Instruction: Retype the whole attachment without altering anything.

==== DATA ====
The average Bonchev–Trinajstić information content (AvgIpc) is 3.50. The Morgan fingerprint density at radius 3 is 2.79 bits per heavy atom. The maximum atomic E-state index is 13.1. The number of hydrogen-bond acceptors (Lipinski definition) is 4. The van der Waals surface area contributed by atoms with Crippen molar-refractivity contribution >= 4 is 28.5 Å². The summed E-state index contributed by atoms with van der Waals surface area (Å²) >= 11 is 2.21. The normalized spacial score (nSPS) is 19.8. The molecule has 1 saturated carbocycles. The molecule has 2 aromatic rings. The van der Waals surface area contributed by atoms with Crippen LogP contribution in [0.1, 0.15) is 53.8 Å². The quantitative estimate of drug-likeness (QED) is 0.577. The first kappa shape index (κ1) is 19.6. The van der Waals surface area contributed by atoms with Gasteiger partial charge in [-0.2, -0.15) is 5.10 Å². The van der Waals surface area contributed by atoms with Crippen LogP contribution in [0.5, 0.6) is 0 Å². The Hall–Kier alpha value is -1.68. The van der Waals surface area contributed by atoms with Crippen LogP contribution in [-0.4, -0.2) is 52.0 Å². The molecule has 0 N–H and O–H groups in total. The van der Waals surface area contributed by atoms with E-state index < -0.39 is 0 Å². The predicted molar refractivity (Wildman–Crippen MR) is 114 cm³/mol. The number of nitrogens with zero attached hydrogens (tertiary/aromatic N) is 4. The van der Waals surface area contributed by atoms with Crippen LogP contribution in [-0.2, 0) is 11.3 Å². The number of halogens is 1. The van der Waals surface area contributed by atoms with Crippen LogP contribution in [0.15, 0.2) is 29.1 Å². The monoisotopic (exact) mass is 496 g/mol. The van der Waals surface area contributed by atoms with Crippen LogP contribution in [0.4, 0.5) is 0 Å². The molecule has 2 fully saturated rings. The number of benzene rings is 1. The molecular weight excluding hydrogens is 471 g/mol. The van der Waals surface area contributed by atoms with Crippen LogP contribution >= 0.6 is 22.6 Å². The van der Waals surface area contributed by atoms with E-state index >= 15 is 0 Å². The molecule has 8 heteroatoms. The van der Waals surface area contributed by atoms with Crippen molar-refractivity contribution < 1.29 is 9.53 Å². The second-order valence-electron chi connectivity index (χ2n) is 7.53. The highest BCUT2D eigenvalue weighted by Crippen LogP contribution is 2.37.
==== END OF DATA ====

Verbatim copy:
The average Bonchev–Trinajstić information content (AvgIpc) is 3.50. The Morgan fingerprint density at radius 3 is 2.79 bits per heavy atom. The maximum atomic E-state index is 13.1. The number of hydrogen-bond acceptors (Lipinski definition) is 4. The van der Waals surface area contributed by atoms with Crippen molar-refractivity contribution >= 4 is 28.5 Å². The summed E-state index contributed by atoms with van der Waals surface area (Å²) >= 11 is 2.21. The normalized spacial score (nSPS) is 19.8. The molecule has 1 saturated carbocycles. The molecule has 2 aromatic rings. The van der Waals surface area contributed by atoms with Crippen LogP contribution in [0.1, 0.15) is 53.8 Å². The quantitative estimate of drug-likeness (QED) is 0.577. The first kappa shape index (κ1) is 19.6. The van der Waals surface area contributed by atoms with Gasteiger partial charge in [-0.2, -0.15) is 5.10 Å². The van der Waals surface area contributed by atoms with Crippen LogP contribution in [0.5, 0.6) is 0 Å². The Hall–Kier alpha value is -1.68. The van der Waals surface area contributed by atoms with Crippen LogP contribution in [-0.4, -0.2) is 52.0 Å². The molecule has 0 N–H and O–H groups in total. The van der Waals surface area contributed by atoms with E-state index < -0.39 is 0 Å². The predicted molar refractivity (Wildman–Crippen MR) is 114 cm³/mol. The number of nitrogens with zero attached hydrogens (tertiary/aromatic N) is 4. The van der Waals surface area contributed by atoms with Crippen LogP contribution in [-0.2, 0) is 11.3 Å². The number of halogens is 1. The van der Waals surface area contributed by atoms with Crippen LogP contribution in [0.15, 0.2) is 29.1 Å². The monoisotopic (exact) mass is 496 g/mol. The van der Waals surface area contributed by atoms with Crippen LogP contribution in [0.4, 0.5) is 0 Å². The molecule has 2 fully saturated rings. The number of benzene rings is 1. The molecular weight excluding hydrogens is 471 g/mol. The van der Waals surface area contributed by atoms with Crippen LogP contribution >= 0.6 is 22.6 Å². The van der Waals surface area contributed by atoms with E-state index >= 15 is 0 Å². The molecule has 8 heteroatoms. The van der Waals surface area contributed by atoms with Crippen molar-refractivity contribution < 1.29 is 9.53 Å². The second-order valence-electron chi connectivity index (χ2n) is 7.53. The highest BCUT2D eigenvalue weighted by Crippen LogP contribution is 2.37.